Group-Buying Companies Find Trust is Not for Sale
Groupon’s move into China was recently used as a “How Not To” guide at a Global Mobile Internet Conference session. People’s Daily Online reports on the latest lesson from Groupon’s Chinese offshoot, Gaopeng, and the crowded group-buying market’s broader trust problem.
Gaopeng organized an online “lucky draw” on May 4, with two popular iPhone 4s to be given as prizes on May 10. Word of the promotion flashed online and more than 110,000 netizens forwarded the news via micro blogs.
The winners were to be selected at random. However, when their names were announced on Tuesday, sharp-eyed netizens recognized that the winners were Gaopeng employees (their e-mail addresses gave them away) ….
… Gaopeng is not the only company to stumble, said Zhou Qingshan, deputy director of the information management department at Peking University. “Without exception, all the group-buying websites boast about honesty and integrity, but there is often conflict in their actual operations.”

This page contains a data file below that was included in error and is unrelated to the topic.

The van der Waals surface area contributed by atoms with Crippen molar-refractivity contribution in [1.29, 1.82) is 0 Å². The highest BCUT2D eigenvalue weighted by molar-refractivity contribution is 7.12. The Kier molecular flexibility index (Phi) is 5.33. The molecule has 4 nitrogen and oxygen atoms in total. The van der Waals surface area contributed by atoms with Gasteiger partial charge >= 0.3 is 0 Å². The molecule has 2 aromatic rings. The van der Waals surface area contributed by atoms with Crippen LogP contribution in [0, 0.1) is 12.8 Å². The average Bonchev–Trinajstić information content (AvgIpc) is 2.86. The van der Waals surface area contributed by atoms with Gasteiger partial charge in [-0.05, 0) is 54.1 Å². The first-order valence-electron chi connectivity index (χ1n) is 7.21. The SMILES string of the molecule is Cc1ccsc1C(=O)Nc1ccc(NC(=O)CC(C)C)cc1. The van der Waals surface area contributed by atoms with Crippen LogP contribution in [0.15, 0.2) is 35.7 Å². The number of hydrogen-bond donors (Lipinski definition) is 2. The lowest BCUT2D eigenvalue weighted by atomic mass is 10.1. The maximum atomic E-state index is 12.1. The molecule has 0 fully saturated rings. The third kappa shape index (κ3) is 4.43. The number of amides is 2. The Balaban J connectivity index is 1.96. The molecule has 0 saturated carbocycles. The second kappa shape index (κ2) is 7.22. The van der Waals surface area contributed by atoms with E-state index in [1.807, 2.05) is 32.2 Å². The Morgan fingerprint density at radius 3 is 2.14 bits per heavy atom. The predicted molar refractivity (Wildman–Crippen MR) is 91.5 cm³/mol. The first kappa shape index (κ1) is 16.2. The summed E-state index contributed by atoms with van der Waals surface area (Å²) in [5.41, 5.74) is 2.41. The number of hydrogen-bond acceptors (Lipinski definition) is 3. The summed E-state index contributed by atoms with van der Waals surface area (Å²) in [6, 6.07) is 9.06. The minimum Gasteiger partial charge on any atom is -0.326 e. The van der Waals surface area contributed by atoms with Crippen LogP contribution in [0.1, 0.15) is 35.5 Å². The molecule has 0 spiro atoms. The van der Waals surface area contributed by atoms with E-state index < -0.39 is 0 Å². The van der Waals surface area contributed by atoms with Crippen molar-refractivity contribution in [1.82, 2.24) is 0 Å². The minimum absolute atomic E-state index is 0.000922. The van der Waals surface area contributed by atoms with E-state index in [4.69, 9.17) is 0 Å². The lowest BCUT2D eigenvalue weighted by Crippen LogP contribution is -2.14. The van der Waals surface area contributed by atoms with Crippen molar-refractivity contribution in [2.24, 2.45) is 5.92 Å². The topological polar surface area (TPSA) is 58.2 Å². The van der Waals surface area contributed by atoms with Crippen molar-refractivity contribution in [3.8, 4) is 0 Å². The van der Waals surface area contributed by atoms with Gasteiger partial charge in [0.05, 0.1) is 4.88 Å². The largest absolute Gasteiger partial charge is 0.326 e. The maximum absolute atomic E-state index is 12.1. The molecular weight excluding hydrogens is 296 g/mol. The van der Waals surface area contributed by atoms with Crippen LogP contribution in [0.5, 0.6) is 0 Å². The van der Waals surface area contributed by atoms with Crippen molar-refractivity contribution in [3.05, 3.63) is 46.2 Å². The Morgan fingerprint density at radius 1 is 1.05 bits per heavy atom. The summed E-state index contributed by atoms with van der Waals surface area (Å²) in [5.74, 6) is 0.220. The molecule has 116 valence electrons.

Wang Peng, who works for a real estate company in Northeast China’s Jilin province, had a common complaint. “I paid 88 yuan for a sausage group-purchase on 58.com, and after 10 days I got a call from a man who said he couldn’t deliver the goods. I asked for the reason and the man hung up the phone and powered off. I called customer service and they said the seller would contact me next Monday, but no one called me about the sausage the whole following week.”
“I joined group buying and bought a pair of shoes last month,” said Zheng Lili, who often shops online. “The seller claimed that the shoes were made of genuine cow leather, but the pair I got was poor quality and was not cow leather at all.”
See also: CDT coverage of Groupon’s controversial Superbowl ad.